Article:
Respiratory Concerns of New Carpet
New carpet can instantly transform the look of a room. The wide variety of colors and textures available can jump-start a new decorating scheme. Carpet contains a host of toxic chemicals, however, that constantly emit fumes that can cause respiratory damage. These chemicals are called volatile organic compounds (VOCs), and include benzene, formaldehyde, acetone and toluene, all of which are classified by the Environmental Protection Agency as hazardous substances. The adhesive in carpet contains 4-phenylcyclohexene (4-PC), which is what gives your home that "new carpet smell." The combined chemical load can prove to be too much for many people, and can cause several types of respiratory concerns.
Respiratory irritation that occurs during and for a short while after the installation of new carpet is usually due to the fine fiber particles that circulate in the air as the carpet is unrolled and cut. Symptoms include itchy, watery eyes, sneezing, coughing and headache, but they usually subside once the air has cleared. Increasing ventilation in the room during installation can help prevent irritation, but having the sensitive person leave the house during the process is more effective. Once the carpet is installed, a thorough vacuuming with a HEPA filter vacuum can remove the majority of loose particles.
The symptoms of carpet allergies are similar to those of irritation, but do not go away. The allergy is a reaction to one or more of the chemicals in the carpet fibers, adhesive or padding, rather than a reaction to the particles in the air. Some people with very sensitive skin may even have a topical allergy to a certain type of fiber used in the carpet pile, and carpet that has been stored for a long period of time can trigger allergic attacks in people with dust allergies. These issues may be avoided by purchasing a low-emitting carpet and asking the installers to unroll the carpet and air it out outdoors before installing it in the home. The only guaranteed way to prevent symptoms of carpet allergies is to not have carpet in the home.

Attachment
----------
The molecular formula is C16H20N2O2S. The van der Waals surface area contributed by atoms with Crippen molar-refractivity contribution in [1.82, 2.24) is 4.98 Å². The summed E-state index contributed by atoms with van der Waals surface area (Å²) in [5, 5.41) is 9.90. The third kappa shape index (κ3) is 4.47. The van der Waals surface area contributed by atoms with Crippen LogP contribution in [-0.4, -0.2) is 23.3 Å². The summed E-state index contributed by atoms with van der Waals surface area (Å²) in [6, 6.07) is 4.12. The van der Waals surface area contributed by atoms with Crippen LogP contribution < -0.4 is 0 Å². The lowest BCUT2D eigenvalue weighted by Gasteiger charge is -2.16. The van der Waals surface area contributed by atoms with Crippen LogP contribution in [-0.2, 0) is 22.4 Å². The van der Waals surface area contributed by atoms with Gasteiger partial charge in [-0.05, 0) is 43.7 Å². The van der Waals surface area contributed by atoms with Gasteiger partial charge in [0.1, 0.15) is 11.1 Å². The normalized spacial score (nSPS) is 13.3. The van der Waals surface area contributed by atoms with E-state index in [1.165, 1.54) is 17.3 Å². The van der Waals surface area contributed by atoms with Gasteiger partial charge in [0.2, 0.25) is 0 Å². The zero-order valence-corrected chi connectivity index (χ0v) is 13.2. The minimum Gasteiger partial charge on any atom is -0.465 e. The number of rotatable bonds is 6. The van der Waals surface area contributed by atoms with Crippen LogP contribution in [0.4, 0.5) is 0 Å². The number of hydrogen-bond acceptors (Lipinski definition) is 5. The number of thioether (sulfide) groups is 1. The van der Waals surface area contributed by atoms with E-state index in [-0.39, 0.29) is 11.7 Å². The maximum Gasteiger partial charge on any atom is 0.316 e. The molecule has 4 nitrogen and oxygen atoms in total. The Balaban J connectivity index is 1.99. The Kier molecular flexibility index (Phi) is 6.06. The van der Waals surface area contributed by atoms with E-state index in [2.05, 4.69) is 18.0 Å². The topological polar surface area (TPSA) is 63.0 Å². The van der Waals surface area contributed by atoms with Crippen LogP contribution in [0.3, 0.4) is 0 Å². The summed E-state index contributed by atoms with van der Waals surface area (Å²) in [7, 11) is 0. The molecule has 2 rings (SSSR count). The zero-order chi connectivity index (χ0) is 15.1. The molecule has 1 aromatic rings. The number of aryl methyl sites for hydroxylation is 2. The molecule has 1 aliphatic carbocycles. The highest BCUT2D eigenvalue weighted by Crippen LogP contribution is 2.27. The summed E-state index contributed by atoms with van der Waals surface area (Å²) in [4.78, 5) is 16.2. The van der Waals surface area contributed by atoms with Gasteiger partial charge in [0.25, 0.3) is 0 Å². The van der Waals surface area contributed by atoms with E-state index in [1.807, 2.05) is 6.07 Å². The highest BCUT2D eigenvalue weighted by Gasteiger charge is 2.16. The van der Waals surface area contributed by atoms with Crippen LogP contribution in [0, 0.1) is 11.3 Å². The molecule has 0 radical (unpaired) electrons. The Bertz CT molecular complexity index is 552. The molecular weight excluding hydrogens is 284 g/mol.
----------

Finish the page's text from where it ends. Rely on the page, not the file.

Even if you don't experience any irritation or allergies right away, breathing the fumes off-gassed from the carpet can cause chronic respiratory problems over time. New carpets contain p-Dichlorobenzene, a known carcinogen, and many other chemicals that have been shown to cause birth defects in lab animals. Many carpets are treated with a chemical called napthelene that makes the carpet less appealing to moths, but can also cause toxicity issues in newborn babies. Chemicals that make the carpet fire retardant have also been shown to cause chronic respiratory, thyroid and immune system damage as well as brain development problems in humans. These fumes seep out of the carpet and into the air constantly from the moment the carpet is installed, and inhaling them day in and day out can allow the toxins to build up in the body over time. Installing a low-emitting carpet can alleviate some of the chemical load, but the only way to avoid it entirely is to go without carpet in your home.